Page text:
Primarily for general aviation discussion, but other aviation topics are also welcome.
Paul_Sengupta wrote:Didn't your interpretation mean "no" though? :D


Just in case I was typing in Swahili earlier:

1. Notification is legally required. (Customs and Excise Management Act 1979 Section 35)
2. The means of notification is as directed by the Commisioners. The GAR meets that direction, and there don't seem to be alternative methods.
3. You are not required to wait for "permission" after you have notified. (You won't get it)
4. You are not required to wait for a receipt after you have notified.
5. Nevertheless, if you feel more comfortable with a receipt or other evidence of notification, then that's fine. But you do not legally need it.
The question was...

Joe Dell wrote:The Border Force guy who told me that failure to file a GAR was NOT breaking any LAW was correct? Answers of up to three letters appreciated.

He said that not submitting a GAR was not breaking the law. Was this correct?

My "yes and no" interpretation is that in itself, it is correct, yes....but not informing is breaking the law...and the only way of informing is to submit a GAR, so de-facto, the answer is "no", he wasn't correct, as not submitting a GAR would be not informing and thus breaking the law.

Or that's my reading of it..
Paul_Sengupta wrote:He said that not submitting a GAR was not breaking the law. Was this correct?

Insufficiently precise statement and question.

One could take "not submitting a GAR" to be either "not informing at all", or to mean "informing by alternative means that meet the Commissioners' direction".

The former is not OK and is breaking the law, the latter would be OK - but there does not seem to be such alternative means available.

Hence in practice the GAR (via its various means of submission) is the only apparently available means of submission.

That was as tiresome to write as I expect it was to read.

So, to summarise: 12.
WingsOff wrote:
The disparity in requirements for notification when arriving by boat vs. aircraft is just ridiculous - by boat, with EU nationals on board from an EU origin port, no need to tell anyone at all. If you arrive with some non-EU nationals on board, or you sailed from a non-EU-country, you just phone after arriving, the National Yachtline and you might have to file the C1331 form (bit like a GAR) - but that's after you have arrived - no advanced notice requirements! In an aircraft (for non-eu pax/origin) 24 hours notice and you need to wait for affirmation that your GAR has been filed/acknowladged/approved - or four hours for EU pax/origin.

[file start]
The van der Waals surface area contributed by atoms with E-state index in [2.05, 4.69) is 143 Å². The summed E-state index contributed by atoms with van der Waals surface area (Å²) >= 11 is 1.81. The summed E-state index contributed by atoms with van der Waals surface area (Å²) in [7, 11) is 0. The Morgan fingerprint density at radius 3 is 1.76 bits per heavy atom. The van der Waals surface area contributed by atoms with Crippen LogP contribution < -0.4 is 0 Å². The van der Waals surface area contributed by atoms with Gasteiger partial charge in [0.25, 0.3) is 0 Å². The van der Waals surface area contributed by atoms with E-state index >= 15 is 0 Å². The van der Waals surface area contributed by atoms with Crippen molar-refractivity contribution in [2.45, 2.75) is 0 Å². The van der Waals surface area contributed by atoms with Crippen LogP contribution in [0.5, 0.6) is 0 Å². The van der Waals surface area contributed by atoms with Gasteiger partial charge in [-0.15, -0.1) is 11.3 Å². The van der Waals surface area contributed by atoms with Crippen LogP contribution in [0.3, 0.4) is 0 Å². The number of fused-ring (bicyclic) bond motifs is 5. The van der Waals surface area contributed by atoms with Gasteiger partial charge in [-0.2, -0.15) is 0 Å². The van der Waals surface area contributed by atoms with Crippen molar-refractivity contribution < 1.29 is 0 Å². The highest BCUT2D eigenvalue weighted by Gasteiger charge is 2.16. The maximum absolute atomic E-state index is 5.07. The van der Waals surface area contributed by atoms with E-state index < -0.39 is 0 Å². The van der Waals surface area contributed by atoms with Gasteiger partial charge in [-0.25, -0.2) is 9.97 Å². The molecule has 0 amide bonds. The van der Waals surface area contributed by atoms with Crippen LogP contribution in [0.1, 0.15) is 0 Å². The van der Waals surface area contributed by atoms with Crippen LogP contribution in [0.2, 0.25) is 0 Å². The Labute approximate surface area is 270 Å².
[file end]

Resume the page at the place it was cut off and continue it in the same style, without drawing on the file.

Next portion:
So regardless of Schengen/EU, whatever, just sail a boat into a little harbour in Cornwall and do what you want with as many passengers as you want if they've all got EU-passports.

Clearly the boating fraternity had better lobbyists than the aviation community!

A missed opportunity, but that boat has sailed!
Paul_Sengupta wrote:So yes and no....


Informing UKBF, HMRC, Police in line with legal requirements - YES

Using the GAR form - NO

Aren't there parallels with other areas here? Do you have to by law have a driving licence? Yes. Do the various statutes prescribe exactly which form must be used to apply for one? No.
There's a difference between the legal wording for informing Special Branch (PofT Act2000, e.g. Sch.7 12(3)(b) - essentially "Tell a constable - in writing") and the legal wording for informing Customs & Immigration ("Do it in a manner that the Commissioners direct").

For the police, it is legally quite loose. For C&I, less so - and relevantly it would appear that it is the GAR that is the only available means of meeting the direction.

What's missing from this thread, if it is really needed, is a direct reference/link to the formal Commissioners' Direction.
Dave W wrote:What's missing from this thread, if it is really needed, is a direct reference/link to the formal Commissioners' Direction.

I could only find the proposed Commissioners Directions. ... mation.pdf

(2) For the purposes of this paragraph information is delivered in the prescribed
(a) in cases where it is in respect of the intended travel of an aircraft, when it is notified
to the Commissioners in the form specified in Schedule 2,

Schedule 2: General Aviation Report
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